In October–November 2010 and July–August 2011, excavations were conducted at Horbat Tarbenet in the Jezreel Valley, c. 3 km to the northwest of ‘Afula (Permit Nos. A-6001, A-6229; map ref. 223384–4111/725809–6293), prior to the renovation the Jezreel Valley railway (Rakevet Ha-‘Emeq). The excavations, undertaken on behalf of the Israel Antiquities Authority and financed by Netivei Israel – National Transport Infrastructure Company, Ltd., were directed by A. Mokary (field photography), with the assistance of O. Zidan (area supervision), M. Kunin and A. Hajian (surveying and drafting), D. Syon (metal detection and numismatics), M. Hartal (scientific guidance) and C. Amit (statue photograph).
The excavation area (400 sq m) extended across the southern fringes of Horbat Tarbenet. Architectural remains from the fourth–sixth centuries CE (Figs. 1, 2) were exposed beneath a layer of alluvium (thickness 1.8 m), which was removed by mechanical equipment. The site is the location of a third-century CE a Jewish settlement, trknt (טרכנת), which is mentioned in the Jerusalem Talmud (Megilla 4, 5).
Remains of a dwelling that included four walls (W37, W53, W91, W98) that delimited three spaces were exposed in the western part of the area. The middle space was paved with small stones (Fig. 3), whereas the two adjacent spaces had tamped-earthen floors. A round saqiye well (L50; diam. 2.9 m, more than 4 m deep; Fig. 4), built of dressed limestone blocks, was exposed south of W37. A surrounding work surface was partially uncovered; an animal would have walked on it as it turned the wheel for raising water from the well. Collapsed building stones, possibly remains of a pool that was filled with water from the well, was found east of the well, in an area that was previously disturbed. In the eastern part of the excavation area were the remains of a well-built and plastered channel (length 5 m, width c. 0.3 m, preserved height c. 0.3 m; Fig. 5), which was constructed of stone. Sections of a mosaic were discovered above its southern wall. The channel might have emanated from a pool near the well and conveyed water to a large rectangular pool in the eastern part of the area (L30; 4.0 × 4.7 m; Fig. 6). Benches were built near the eastern and southern walls of the pool. After the pool was no longer in use, it was filled with soil mixed with fragments of pottery vessels, pieces of square, perforated terra-cotta pipes, numerous pieces of glass vessels and fragments of a meticulously sculpted statue of Heracles made of smooth, white marble (overall height 0.5 m; Fig. 7). The remains of the pool and the artifacts in it suggest that a bathhouse operated there in the Roman period.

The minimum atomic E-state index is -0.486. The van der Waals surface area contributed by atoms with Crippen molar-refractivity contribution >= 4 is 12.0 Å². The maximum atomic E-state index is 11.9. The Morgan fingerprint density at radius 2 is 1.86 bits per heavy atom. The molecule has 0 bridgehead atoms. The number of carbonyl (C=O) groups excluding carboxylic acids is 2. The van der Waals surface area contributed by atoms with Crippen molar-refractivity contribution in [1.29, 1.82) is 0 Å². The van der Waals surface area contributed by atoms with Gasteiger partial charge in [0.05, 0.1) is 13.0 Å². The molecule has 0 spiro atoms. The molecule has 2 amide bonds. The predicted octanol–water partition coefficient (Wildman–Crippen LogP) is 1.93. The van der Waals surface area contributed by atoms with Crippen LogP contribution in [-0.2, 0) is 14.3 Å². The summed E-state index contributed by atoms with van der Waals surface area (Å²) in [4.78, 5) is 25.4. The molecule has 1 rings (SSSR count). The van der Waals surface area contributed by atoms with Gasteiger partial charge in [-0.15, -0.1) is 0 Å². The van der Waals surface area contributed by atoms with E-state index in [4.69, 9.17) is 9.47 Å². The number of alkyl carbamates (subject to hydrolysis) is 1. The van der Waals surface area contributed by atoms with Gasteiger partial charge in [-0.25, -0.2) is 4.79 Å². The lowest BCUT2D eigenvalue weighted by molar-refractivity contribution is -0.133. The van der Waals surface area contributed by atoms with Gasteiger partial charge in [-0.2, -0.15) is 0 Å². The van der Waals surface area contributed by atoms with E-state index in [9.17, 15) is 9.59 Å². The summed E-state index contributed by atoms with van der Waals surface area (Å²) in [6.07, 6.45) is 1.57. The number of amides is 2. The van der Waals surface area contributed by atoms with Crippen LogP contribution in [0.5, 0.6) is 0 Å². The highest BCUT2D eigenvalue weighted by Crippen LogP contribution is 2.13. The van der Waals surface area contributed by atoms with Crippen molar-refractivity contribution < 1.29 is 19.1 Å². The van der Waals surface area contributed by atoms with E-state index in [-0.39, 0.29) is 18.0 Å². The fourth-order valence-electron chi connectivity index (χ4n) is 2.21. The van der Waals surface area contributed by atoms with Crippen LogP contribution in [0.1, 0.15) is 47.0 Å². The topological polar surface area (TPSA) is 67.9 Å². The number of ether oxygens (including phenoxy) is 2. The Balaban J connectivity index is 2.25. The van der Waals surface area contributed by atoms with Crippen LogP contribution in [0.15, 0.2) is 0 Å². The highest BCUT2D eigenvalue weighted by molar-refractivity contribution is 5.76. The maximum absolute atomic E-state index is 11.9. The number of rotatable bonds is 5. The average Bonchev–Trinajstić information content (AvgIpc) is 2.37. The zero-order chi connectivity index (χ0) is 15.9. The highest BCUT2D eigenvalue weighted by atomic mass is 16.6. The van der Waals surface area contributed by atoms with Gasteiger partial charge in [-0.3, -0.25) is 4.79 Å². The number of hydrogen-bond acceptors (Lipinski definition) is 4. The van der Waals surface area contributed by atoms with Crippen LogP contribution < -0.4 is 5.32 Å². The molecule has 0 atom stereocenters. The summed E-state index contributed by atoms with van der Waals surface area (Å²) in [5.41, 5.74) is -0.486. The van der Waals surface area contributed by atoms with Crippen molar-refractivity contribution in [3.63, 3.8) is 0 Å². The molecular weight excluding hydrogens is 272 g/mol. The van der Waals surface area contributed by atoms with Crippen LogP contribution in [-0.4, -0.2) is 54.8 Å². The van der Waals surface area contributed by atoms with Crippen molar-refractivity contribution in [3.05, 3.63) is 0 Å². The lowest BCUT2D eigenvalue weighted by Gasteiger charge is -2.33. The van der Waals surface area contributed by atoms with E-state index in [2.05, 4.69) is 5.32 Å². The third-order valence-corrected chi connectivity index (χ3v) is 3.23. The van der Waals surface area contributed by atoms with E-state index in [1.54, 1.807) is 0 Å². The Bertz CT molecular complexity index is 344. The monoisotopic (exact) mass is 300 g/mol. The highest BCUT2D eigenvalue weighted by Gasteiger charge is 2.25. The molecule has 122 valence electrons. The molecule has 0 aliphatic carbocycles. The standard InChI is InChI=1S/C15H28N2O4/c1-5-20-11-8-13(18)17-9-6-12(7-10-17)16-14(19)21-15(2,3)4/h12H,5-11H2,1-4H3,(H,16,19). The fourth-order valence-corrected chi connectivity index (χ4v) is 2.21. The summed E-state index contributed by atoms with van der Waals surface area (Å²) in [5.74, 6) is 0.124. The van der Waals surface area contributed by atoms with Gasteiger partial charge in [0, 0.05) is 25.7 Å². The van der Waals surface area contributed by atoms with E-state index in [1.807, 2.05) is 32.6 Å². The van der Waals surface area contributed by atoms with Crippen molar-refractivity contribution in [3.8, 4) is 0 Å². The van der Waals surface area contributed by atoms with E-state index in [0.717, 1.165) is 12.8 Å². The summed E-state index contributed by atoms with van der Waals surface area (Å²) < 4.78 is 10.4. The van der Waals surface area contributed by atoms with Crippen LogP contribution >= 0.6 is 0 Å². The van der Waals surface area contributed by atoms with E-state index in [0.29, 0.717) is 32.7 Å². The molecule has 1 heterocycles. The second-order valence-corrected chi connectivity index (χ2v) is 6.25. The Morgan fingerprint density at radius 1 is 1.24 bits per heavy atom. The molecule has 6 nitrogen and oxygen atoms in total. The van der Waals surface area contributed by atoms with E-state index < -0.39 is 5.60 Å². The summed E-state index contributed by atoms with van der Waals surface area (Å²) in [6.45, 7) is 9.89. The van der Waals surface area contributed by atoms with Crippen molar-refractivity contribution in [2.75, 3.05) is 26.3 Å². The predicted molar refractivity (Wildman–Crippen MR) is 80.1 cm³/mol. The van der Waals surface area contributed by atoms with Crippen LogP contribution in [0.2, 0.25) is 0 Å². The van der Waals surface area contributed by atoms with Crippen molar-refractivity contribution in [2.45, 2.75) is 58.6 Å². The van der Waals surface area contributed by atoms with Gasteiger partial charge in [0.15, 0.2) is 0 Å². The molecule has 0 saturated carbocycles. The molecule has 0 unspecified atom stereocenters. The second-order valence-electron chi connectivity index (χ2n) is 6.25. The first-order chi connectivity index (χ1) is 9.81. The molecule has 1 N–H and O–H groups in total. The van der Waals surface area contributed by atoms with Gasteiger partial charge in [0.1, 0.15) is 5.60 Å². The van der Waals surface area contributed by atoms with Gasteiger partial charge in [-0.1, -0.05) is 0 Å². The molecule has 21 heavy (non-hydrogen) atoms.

It seems that the marble Heracles statue stood in a niche and was part of the décor in the bathhouse pool. It depicts an extremely muscular, naked Heracles standing on a base, which did not survive, and leaning on a club. On the upper part of the club hangs the skin of the monstrous Nemean lion, which according to Greek mythology he killed on his first labor. West of the pool extended a stone pavement (L24; Fig. 8); its eastern part had settled. The surface was severed by a terra-cotta pipe that conveyed water from east to west. The function of the surface remains unclear; it either continued the mosaic sections that above the wall of the channel or belonged to a later phase.
The ceramic and glass artifacts together with the numismatic finds discovered in the excavation date the architectural remains from the mid-fourth century CE to the end of the sixth century CE.